Monday, August 27th, 2012
17

My Doomed Attempt To Make Jjajangmyeon At Home

A series about foods we miss and our quests to recreate them.

When I was little my father used to take me and my brothers into L.A.'s Koreatown after Korean Church. We would often stop by the Joonggook jip (Korean-Chinese restaurant) for a steaming bowl of my favorite lunch, jjajangmyeon, a roasted black soybean sauce served over hand-pulled thick wheat noodles. My father would always tuck a paper napkin under my chin, since the inky sauce was liable to leave flecky dark-brown stains on my white Sunday shirt.

Now I'm grown, and I no longer feel comfortable wearing a makeshift bib in public. To avoid visible stains I [...]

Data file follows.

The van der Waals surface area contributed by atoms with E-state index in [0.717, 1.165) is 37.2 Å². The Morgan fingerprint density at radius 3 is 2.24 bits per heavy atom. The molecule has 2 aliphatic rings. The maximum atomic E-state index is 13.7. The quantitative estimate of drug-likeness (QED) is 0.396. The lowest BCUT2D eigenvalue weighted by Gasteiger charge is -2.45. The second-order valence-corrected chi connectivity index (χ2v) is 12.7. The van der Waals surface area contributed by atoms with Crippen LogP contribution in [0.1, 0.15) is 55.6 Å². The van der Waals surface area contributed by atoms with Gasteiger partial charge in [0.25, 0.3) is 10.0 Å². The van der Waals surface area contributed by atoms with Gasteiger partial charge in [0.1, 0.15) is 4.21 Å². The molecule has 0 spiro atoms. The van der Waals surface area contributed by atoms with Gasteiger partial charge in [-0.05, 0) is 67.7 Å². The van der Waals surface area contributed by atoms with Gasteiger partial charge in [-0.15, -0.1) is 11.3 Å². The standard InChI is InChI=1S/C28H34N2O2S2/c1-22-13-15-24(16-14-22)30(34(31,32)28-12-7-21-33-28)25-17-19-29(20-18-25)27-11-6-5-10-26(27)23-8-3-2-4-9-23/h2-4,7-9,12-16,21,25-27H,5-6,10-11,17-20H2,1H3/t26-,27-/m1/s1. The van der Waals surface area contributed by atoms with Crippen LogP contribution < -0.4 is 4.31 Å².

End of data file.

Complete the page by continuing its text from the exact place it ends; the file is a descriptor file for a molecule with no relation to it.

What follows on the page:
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12

How To Make Sofrito, The DIY Condiment

It’s morning in the American supermarket. As the Sriracha rooster crows, Jemima, a working mother, drops the kids off at Miss Butterworth’s daycare. Liquid-Plumr (call him Joe) dreams of a better life and lower taxes, and it’s all lion dances and bar mitzvahs in the ethnic aisle with Messieurs La Choy and Manischewitz. Corporations are people, too, but it’s worthwhile to keep in mind that even the most storied and iconic brand sauces and flavor bases started out as somebody’s homemade recipe. So let’s come home to Sofrito, the condiment you can make yourself.

The word “sofrito” derives from the Catalan verb “sofrefir”—to fry lightly. A sofrito is generally understood [...]

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39

Taco Crawls And Crypt Visits! A Topographical Tour Of Oakland

This post is brought to you by HomeAway. Discover the world’s largest selection of vacation home rentals with HomeAway.com. Let’s stay together.